Epigenetic regulation plays the central role in time- and tissue-specific regulation of gene expression [26]. Epigenetic abnormalities contribute significantly to the development and progression of human malignancies. Deregulation of DNA methylation is one of the critical factors in resistance to current antitumoral therapies [27]. In close cooperation with histone modifications and noncoding RNA networks, DNA methylation controls normal cell development, chromatin stability, suppression of repetitive elements, and retrotransposition. Global hypomethylation occurs early in carcinogenesis, responsible for chromosomal instability and loss of imprinting [28]. Hypermethylation, associated with epigenetic silencing, is observed at multiple CpG sites in the regulatory regions of the genes, including CpG islands, shores, and shelves present inside or upstream of protein-coding genes promoters. Given the reversible nature of epigenetic changes, DNA methylation-based biomarkers have the potential to transform cancer diagnostics and treatment [29].

2. Clinicopathologic Characteristics of the Patients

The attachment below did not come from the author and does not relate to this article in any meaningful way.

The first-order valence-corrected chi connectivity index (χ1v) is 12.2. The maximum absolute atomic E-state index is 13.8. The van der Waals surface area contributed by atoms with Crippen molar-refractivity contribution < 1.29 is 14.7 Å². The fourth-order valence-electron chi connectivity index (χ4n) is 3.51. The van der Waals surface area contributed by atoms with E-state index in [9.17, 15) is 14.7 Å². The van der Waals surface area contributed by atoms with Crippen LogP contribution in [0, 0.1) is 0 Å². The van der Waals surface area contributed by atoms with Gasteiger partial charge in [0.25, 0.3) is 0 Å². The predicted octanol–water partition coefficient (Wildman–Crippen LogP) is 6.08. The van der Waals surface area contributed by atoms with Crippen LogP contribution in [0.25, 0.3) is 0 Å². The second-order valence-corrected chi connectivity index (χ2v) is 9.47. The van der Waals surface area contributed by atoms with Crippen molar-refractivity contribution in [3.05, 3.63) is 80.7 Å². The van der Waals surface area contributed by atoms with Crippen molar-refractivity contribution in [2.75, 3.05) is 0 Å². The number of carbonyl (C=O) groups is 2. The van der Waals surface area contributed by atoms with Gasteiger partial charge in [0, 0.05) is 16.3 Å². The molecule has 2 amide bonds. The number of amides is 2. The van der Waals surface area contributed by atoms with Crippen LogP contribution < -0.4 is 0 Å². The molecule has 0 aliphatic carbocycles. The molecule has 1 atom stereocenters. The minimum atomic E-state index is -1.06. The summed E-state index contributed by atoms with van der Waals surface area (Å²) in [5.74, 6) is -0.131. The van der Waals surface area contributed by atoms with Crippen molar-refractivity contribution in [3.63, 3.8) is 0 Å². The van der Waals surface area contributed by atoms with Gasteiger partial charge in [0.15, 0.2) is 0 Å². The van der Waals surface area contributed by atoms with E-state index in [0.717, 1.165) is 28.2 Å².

In the present study, 51 UM patients were enrolled between August 2018 and September 2020; nine (17.6%) had detectable metastases at the time of primary tumor diagnosis, one developed metastases eight months after surgery (Table 1). Only patients who underwent enucleation without prior treatment (70.6%) or enucleation after radiation therapy in the past (29.4%) were included. Their age ranged between 32 and 87 years, with a median of 65 years. The patient sex ratio was similar; male patients comprised 51.0%, female 49.0%. The right eyes were affected more often (56.9% right eye, 43.1% left eye). The majority of UMs (78.4%) arose from the choroid (C69.3), followed by the ciliary body (21.6%; C69.4). 51.0% of tumors were defined as spindle-cell, while 47.0% as epithelioid or mixed. A locally advanced disease, characterized by vascular cell invasion, was diagnosed in 17.6% cases, with lymphogenic invasion at 29.4%, perineural spread at 23.5%, and extrabulbar overgrowth detected in 15.7% of patients. No significant differences between studied clinicopathologic features in primary and metastatic patients were found except for extrabulbar overgrowth, more frequent in metastatic patients (40% vs. 9.8%) (Table 1).